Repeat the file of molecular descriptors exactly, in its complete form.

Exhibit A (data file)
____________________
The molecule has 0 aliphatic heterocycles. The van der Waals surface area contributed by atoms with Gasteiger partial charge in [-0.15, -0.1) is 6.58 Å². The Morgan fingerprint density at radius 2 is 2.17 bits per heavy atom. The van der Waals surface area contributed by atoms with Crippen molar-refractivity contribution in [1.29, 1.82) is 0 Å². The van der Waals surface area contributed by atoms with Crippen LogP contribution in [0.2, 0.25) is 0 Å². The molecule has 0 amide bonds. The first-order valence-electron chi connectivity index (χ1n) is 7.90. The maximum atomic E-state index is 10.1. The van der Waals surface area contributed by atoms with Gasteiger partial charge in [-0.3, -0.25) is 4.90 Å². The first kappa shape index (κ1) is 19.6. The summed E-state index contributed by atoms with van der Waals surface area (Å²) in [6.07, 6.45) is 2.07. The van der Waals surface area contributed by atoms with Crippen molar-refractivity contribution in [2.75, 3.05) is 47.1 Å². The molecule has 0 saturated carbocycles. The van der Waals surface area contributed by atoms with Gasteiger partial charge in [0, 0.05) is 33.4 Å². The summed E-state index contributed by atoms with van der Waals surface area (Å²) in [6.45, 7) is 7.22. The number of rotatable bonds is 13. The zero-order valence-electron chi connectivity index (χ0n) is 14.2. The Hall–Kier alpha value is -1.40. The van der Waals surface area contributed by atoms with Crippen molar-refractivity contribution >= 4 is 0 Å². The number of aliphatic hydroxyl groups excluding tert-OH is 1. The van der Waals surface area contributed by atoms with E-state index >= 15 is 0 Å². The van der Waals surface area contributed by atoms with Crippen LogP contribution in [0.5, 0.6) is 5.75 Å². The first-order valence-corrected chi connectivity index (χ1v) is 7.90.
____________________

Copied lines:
The molecule has 0 aliphatic heterocycles. The van der Waals surface area contributed by atoms with Gasteiger partial charge in [-0.15, -0.1) is 6.58 Å². The Morgan fingerprint density at radius 2 is 2.17 bits per heavy atom. The van der Waals surface area contributed by atoms with Crippen molar-refractivity contribution in [1.29, 1.82) is 0 Å². The van der Waals surface area contributed by atoms with Crippen LogP contribution in [0.2, 0.25) is 0 Å². The molecule has 0 amide bonds. The first-order valence-electron chi connectivity index (χ1n) is 7.90. The maximum atomic E-state index is 10.1. The van der Waals surface area contributed by atoms with Gasteiger partial charge in [-0.3, -0.25) is 4.90 Å². The first kappa shape index (κ1) is 19.6. The summed E-state index contributed by atoms with van der Waals surface area (Å²) in [6.07, 6.45) is 2.07. The van der Waals surface area contributed by atoms with Crippen molar-refractivity contribution in [2.75, 3.05) is 47.1 Å². The molecule has 0 saturated carbocycles. The van der Waals surface area contributed by atoms with Gasteiger partial charge in [0, 0.05) is 33.4 Å². The summed E-state index contributed by atoms with van der Waals surface area (Å²) in [6.45, 7) is 7.22. The number of rotatable bonds is 13. The zero-order valence-electron chi connectivity index (χ0n) is 14.2. The Hall–Kier alpha value is -1.40. The van der Waals surface area contributed by atoms with Crippen molar-refractivity contribution >= 4 is 0 Å². The number of aliphatic hydroxyl groups excluding tert-OH is 1. The van der Waals surface area contributed by atoms with E-state index >= 15 is 0 Å². The van der Waals surface area contributed by atoms with Crippen LogP contribution in [0.5, 0.6) is 5.75 Å². The first-order valence-corrected chi connectivity index (χ1v) is 7.90.